The Sand Master speaks as he draws his hand through the soil, spirals and loops emerging behind his finger. At first, the continuous line resembles a confused snake; but, as he finishes, the line connects both beginning and end, leaving a detailed pattern at your feet.
Sand drawing is an indigenous art form slowly disappearing from modern culture. The unique practice acts as storyline and historical record, bridging a communication gap between some 80 different language groups spoken over 83 islands. It is a complex practice that represents Vanuatu: built on layers of meaning and tradition, with seemingly isolated shapes that together form a picture so intricate, it must be experienced to be understood.
Outside of the capital city, Port Vila, life appears to be frozen in a previous century. Poverty and illiteracy are high, yet tourism and crime rates are low. Locals are honest and cheerful, deeply appreciating your help and friendship. And who needs running water when you’ve got some of the world’s clearest ocean as your front yard? Volunteering here is worth a sand story of your own.
Though volunteering opportunities will increase with the country’s modernization, a majority of placements currently occur in the fields of education, community development and conservation. Placements tend to run from a few weeks to a month; individuals wanting a long-term program should consider volunteering with international organizations, such as the Peace Corps.
Growing unemployment has caused many new issues for Vanuatu’s younger generation, including drug and alcohol addictions. Multiple grass-roots organizations such as Volunteer Vanuatu are tackling these problems from the ground up, working in small communities through awareness programs, drop-in shelters and youth change groups.
Both skilled and unskilled volunteers are needed; depending on the sensitivity of the placement, training may be provided. The work is often more mentally and emotionally challenging and part-time, with off-work hours to reflect and relax.
Youth Support/ Development/ Education:
Many of Vanuatu’s peoples attend primary schools, giving the country a literacy rate of roughly 95%. Unfortunately, costs and location deter many from continuing their education.
Volunteers are needed to staff rural schools and help fill this learning gap. Though not all programs require certified teachers, volunteers are expected to have adequate knowledge of a range of school subjects, such as math, science and English.
Accommodation and meals are usually provided by local hosts, reflecting the basic resources of the community. The work is usually full-time, with volunteers expected to participate in outside activities such as sporting and arts events.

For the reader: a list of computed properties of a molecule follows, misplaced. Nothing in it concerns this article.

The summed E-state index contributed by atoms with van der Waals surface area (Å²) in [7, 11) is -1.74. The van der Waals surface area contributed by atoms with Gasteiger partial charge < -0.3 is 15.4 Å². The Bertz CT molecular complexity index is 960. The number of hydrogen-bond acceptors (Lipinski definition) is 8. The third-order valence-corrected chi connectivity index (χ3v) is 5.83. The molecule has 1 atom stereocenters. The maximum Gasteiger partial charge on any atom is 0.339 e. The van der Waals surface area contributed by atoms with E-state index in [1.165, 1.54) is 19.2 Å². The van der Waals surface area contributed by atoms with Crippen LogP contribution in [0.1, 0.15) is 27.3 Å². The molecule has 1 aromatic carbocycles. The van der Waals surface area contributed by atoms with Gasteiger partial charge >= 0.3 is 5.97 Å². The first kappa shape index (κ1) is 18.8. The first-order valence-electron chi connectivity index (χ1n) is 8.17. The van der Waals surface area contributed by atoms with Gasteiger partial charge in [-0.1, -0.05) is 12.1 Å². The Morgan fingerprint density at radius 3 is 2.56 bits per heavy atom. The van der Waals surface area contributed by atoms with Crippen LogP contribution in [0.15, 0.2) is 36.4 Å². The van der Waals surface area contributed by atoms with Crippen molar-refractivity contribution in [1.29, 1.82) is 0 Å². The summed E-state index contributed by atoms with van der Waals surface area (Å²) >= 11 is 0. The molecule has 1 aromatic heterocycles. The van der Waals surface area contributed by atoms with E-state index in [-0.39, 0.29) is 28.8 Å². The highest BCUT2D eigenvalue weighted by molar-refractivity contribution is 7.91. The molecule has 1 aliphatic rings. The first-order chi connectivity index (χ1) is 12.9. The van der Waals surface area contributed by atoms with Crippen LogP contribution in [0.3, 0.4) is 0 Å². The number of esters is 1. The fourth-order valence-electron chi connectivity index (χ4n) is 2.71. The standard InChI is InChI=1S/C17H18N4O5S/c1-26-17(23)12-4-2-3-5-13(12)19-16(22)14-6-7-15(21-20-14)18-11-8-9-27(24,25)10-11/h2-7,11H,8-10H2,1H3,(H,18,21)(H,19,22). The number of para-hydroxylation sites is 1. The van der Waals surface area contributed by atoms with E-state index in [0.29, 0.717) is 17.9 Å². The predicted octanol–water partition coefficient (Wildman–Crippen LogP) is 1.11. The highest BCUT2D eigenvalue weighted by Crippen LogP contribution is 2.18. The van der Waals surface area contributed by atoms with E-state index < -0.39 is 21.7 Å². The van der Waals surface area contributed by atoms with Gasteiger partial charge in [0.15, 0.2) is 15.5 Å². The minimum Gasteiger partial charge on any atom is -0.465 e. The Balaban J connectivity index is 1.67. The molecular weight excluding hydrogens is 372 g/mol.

The Hawksbill Sea turtle is a critically endangered animal that feeds and nests in the tropical waters off Vanuatu. Though over-fishing and pollution have threatened their survival, you can join efforts to study and protect the turtles in their native habitat.
Conservation volunteers will perform a range of tasks, from data collection to beach patrolling. Accommodation and meals are typically provided through host families, meaning program fees should stay within the community. The work is often physical and outdoors, with a portion of each day reserved for cultural exchange and exploration.
Because Vanuatu remains relatively untouched by international tourism, information on living and traveling through the country can require a bit of research. The following tips and tricks will help make your volunteer experience a positive one:
Requirements and Things to Know:
Christianity is heavily practiced, which influences many of Vanuatu’s conservative customs. Men and women should avoid wearing swimwear in public, and women should pack more t-shirts than skimpy tank tops and dresses.
Showing anger or annoyance will offend locals; instead, be patient and try to maintain a smile. Cultural norms are also determined by kastom, a set of taboos and traditions applied to daily life. Keep these in mind when interacting with locals.
The main spoken languages are English and French (due to prior European colonization) and Bislama, a sort of pidgeon.
Questions to Ask:
Because so many of your daily requirements – food, water, shelter – are dependent on your placement location, it’s smart to have an in-depth list of questions to ask your volunteer program.
First, double-check what’s accessible on the island for drinkable water, electricity and internet. Are meats, fruits and vegetables widely available, or will you need to bring your own from Port Vila’s markets?
Ask where the nearest hospital or health clinic is located, and what extra medications you should bring with (Aspirin, antihistamines, antibacterial creams, Tums, etc.)
As a welcoming gesture, find out what items are desperately needed in the community – notebooks, flip flops, t-shirts – and see if you can pack a few extra to share.
Health and Safety of Volunteers in Vanuatu:
Vanuatu is one of the safer Pacific Islands: within Port Vila, the tap water is potable, violent crime is uncommon and occurrences of malaria are extremely rare. However, the environment of many remote islands means volunteers will face different safety standards, depending on their placement location. Be sure to speak with your doctor regarding malaria medications, if you end up volunteering outside of Port Vila and check MD Travel Health.
Be extra careful during the wet season of December to May. Traveler’s diarrhea is the most common medical ailment, and can be prevented by cautious food and water intake.
Snakes and spiders are non-venomous, but avoid poisonous tropical sea life like the stonefish. And mosquito repellent is often your best form of defense for insect-borne diseases. It’s best to travel with a personal first-aid kit, as pharmacies and health clinics are sparse outside of Port Vila.
Contributed by Kelli Mutchler